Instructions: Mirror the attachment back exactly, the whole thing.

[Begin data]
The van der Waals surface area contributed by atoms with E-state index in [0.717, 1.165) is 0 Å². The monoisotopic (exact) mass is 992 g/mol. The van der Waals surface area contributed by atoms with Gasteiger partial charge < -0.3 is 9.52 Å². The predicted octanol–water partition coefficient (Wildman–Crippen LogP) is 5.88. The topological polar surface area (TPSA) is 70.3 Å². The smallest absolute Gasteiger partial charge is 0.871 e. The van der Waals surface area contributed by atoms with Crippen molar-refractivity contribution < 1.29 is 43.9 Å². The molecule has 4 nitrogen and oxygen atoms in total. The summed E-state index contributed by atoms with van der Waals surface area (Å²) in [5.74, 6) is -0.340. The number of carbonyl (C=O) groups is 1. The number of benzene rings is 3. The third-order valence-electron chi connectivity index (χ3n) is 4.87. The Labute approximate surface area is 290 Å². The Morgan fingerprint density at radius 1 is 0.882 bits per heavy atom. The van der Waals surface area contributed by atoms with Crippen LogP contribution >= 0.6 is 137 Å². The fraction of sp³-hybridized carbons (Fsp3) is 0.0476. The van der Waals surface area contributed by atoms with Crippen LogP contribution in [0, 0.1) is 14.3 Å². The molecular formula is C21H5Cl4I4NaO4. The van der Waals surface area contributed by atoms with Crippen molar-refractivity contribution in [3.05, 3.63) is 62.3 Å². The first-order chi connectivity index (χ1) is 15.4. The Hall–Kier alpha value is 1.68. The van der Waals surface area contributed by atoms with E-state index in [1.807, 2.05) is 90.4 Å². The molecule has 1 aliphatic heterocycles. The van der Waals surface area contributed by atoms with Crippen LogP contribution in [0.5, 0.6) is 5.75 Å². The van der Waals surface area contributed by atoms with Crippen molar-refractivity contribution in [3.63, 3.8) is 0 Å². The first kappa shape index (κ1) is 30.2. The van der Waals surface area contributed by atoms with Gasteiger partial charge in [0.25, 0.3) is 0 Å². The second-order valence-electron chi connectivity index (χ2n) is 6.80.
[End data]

The van der Waals surface area contributed by atoms with E-state index in [0.717, 1.165) is 0 Å². The monoisotopic (exact) mass is 992 g/mol. The van der Waals surface area contributed by atoms with Gasteiger partial charge < -0.3 is 9.52 Å². The predicted octanol–water partition coefficient (Wildman–Crippen LogP) is 5.88. The topological polar surface area (TPSA) is 70.3 Å². The smallest absolute Gasteiger partial charge is 0.871 e. The van der Waals surface area contributed by atoms with Crippen molar-refractivity contribution < 1.29 is 43.9 Å². The molecule has 4 nitrogen and oxygen atoms in total. The summed E-state index contributed by atoms with van der Waals surface area (Å²) in [5.74, 6) is -0.340. The number of carbonyl (C=O) groups is 1. The number of benzene rings is 3. The third-order valence-electron chi connectivity index (χ3n) is 4.87. The Labute approximate surface area is 290 Å². The Morgan fingerprint density at radius 1 is 0.882 bits per heavy atom. The van der Waals surface area contributed by atoms with Crippen LogP contribution >= 0.6 is 137 Å². The fraction of sp³-hybridized carbons (Fsp3) is 0.0476. The van der Waals surface area contributed by atoms with Crippen LogP contribution in [0, 0.1) is 14.3 Å². The molecular formula is C21H5Cl4I4NaO4. The van der Waals surface area contributed by atoms with Crippen molar-refractivity contribution in [3.05, 3.63) is 62.3 Å². The first-order chi connectivity index (χ1) is 15.4. The Hall–Kier alpha value is 1.68. The van der Waals surface area contributed by atoms with E-state index in [1.807, 2.05) is 90.4 Å². The molecule has 1 aliphatic heterocycles. The van der Waals surface area contributed by atoms with Crippen LogP contribution in [0.5, 0.6) is 5.75 Å². The van der Waals surface area contributed by atoms with Crippen molar-refractivity contribution in [3.63, 3.8) is 0 Å². The first kappa shape index (κ1) is 30.2. The van der Waals surface area contributed by atoms with Gasteiger partial charge in [0.25, 0.3) is 0 Å². The second-order valence-electron chi connectivity index (χ2n) is 6.80.